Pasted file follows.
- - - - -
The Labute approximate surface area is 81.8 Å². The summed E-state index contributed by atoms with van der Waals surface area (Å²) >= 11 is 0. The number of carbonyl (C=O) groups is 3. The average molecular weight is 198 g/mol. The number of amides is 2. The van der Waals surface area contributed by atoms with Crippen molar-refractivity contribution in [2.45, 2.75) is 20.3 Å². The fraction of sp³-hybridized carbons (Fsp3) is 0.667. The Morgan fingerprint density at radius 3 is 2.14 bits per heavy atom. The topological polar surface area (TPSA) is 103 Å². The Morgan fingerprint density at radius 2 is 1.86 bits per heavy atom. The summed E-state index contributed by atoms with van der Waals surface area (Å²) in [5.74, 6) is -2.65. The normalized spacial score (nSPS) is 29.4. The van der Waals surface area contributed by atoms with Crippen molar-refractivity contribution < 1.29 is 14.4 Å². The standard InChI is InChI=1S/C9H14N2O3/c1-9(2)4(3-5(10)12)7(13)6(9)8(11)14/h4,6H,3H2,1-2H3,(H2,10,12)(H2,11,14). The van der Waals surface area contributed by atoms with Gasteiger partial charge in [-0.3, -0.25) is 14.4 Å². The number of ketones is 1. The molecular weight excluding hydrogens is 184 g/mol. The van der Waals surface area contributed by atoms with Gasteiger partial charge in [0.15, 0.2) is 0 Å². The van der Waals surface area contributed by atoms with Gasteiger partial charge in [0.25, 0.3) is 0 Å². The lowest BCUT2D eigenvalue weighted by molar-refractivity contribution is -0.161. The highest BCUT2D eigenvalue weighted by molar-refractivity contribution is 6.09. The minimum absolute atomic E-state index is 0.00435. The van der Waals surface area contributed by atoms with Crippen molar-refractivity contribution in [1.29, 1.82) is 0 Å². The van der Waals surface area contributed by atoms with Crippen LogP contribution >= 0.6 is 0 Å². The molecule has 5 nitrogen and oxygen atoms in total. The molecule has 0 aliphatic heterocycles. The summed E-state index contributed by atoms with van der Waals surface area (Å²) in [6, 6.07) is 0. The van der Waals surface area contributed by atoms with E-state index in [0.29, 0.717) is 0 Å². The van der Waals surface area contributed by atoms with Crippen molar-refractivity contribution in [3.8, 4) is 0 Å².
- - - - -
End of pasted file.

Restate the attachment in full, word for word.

The Labute approximate surface area is 81.8 Å². The summed E-state index contributed by atoms with van der Waals surface area (Å²) >= 11 is 0. The number of carbonyl (C=O) groups is 3. The average molecular weight is 198 g/mol. The number of amides is 2. The van der Waals surface area contributed by atoms with Crippen molar-refractivity contribution in [2.45, 2.75) is 20.3 Å². The fraction of sp³-hybridized carbons (Fsp3) is 0.667. The Morgan fingerprint density at radius 3 is 2.14 bits per heavy atom. The topological polar surface area (TPSA) is 103 Å². The Morgan fingerprint density at radius 2 is 1.86 bits per heavy atom. The summed E-state index contributed by atoms with van der Waals surface area (Å²) in [5.74, 6) is -2.65. The normalized spacial score (nSPS) is 29.4. The van der Waals surface area contributed by atoms with Crippen molar-refractivity contribution < 1.29 is 14.4 Å². The standard InChI is InChI=1S/C9H14N2O3/c1-9(2)4(3-5(10)12)7(13)6(9)8(11)14/h4,6H,3H2,1-2H3,(H2,10,12)(H2,11,14). The van der Waals surface area contributed by atoms with Gasteiger partial charge in [-0.3, -0.25) is 14.4 Å². The number of ketones is 1. The molecular weight excluding hydrogens is 184 g/mol. The van der Waals surface area contributed by atoms with Gasteiger partial charge in [0.15, 0.2) is 0 Å². The van der Waals surface area contributed by atoms with Gasteiger partial charge in [0.25, 0.3) is 0 Å². The lowest BCUT2D eigenvalue weighted by molar-refractivity contribution is -0.161. The highest BCUT2D eigenvalue weighted by molar-refractivity contribution is 6.09. The minimum absolute atomic E-state index is 0.00435. The van der Waals surface area contributed by atoms with Crippen molar-refractivity contribution in [1.29, 1.82) is 0 Å². The van der Waals surface area contributed by atoms with Crippen LogP contribution >= 0.6 is 0 Å². The molecule has 5 nitrogen and oxygen atoms in total. The molecule has 0 aliphatic heterocycles. The summed E-state index contributed by atoms with van der Waals surface area (Å²) in [6, 6.07) is 0. The van der Waals surface area contributed by atoms with E-state index in [0.29, 0.717) is 0 Å². The van der Waals surface area contributed by atoms with Crippen molar-refractivity contribution in [3.8, 4) is 0 Å².